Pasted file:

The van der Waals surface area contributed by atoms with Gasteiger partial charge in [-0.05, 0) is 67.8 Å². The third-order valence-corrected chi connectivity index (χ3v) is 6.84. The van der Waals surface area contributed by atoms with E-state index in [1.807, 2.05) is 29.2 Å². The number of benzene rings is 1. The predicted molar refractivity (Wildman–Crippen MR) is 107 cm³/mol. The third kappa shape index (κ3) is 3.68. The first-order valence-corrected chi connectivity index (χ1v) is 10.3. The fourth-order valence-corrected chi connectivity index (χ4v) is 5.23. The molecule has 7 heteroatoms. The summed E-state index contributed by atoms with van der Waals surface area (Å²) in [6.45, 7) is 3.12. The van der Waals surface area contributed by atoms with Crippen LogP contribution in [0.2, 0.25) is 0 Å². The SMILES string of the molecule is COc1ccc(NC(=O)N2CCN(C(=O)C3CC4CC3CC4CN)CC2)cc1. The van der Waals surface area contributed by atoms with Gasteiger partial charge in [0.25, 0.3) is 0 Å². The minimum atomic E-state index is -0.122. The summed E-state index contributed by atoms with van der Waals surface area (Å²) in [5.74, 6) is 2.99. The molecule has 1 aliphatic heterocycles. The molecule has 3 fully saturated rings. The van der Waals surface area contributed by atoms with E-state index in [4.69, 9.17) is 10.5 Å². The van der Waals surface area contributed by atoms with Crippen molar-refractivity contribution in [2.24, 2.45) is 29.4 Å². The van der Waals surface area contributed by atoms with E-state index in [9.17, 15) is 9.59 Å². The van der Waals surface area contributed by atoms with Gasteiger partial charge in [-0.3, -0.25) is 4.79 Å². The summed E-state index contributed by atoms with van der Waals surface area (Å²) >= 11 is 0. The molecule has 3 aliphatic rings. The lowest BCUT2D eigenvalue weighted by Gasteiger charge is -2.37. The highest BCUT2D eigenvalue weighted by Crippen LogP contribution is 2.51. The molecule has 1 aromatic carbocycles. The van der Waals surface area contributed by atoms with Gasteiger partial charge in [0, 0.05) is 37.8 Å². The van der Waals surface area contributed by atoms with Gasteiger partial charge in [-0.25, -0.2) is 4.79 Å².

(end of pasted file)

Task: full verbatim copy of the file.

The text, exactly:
The van der Waals surface area contributed by atoms with Gasteiger partial charge in [-0.05, 0) is 67.8 Å². The third-order valence-corrected chi connectivity index (χ3v) is 6.84. The van der Waals surface area contributed by atoms with E-state index in [1.807, 2.05) is 29.2 Å². The number of benzene rings is 1. The predicted molar refractivity (Wildman–Crippen MR) is 107 cm³/mol. The third kappa shape index (κ3) is 3.68. The first-order valence-corrected chi connectivity index (χ1v) is 10.3. The fourth-order valence-corrected chi connectivity index (χ4v) is 5.23. The molecule has 7 heteroatoms. The summed E-state index contributed by atoms with van der Waals surface area (Å²) in [6.45, 7) is 3.12. The van der Waals surface area contributed by atoms with Crippen LogP contribution in [0.2, 0.25) is 0 Å². The SMILES string of the molecule is COc1ccc(NC(=O)N2CCN(C(=O)C3CC4CC3CC4CN)CC2)cc1. The van der Waals surface area contributed by atoms with Gasteiger partial charge in [0.25, 0.3) is 0 Å². The minimum atomic E-state index is -0.122. The summed E-state index contributed by atoms with van der Waals surface area (Å²) in [5.74, 6) is 2.99. The molecule has 1 aliphatic heterocycles. The molecule has 3 fully saturated rings. The van der Waals surface area contributed by atoms with E-state index in [4.69, 9.17) is 10.5 Å². The van der Waals surface area contributed by atoms with Crippen molar-refractivity contribution in [2.24, 2.45) is 29.4 Å². The van der Waals surface area contributed by atoms with E-state index in [9.17, 15) is 9.59 Å². The van der Waals surface area contributed by atoms with Gasteiger partial charge in [-0.3, -0.25) is 4.79 Å². The summed E-state index contributed by atoms with van der Waals surface area (Å²) >= 11 is 0. The molecule has 3 aliphatic rings. The lowest BCUT2D eigenvalue weighted by Gasteiger charge is -2.37. The highest BCUT2D eigenvalue weighted by Crippen LogP contribution is 2.51. The molecule has 1 aromatic carbocycles. The van der Waals surface area contributed by atoms with Gasteiger partial charge in [0, 0.05) is 37.8 Å². The van der Waals surface area contributed by atoms with Gasteiger partial charge in [-0.25, -0.2) is 4.79 Å².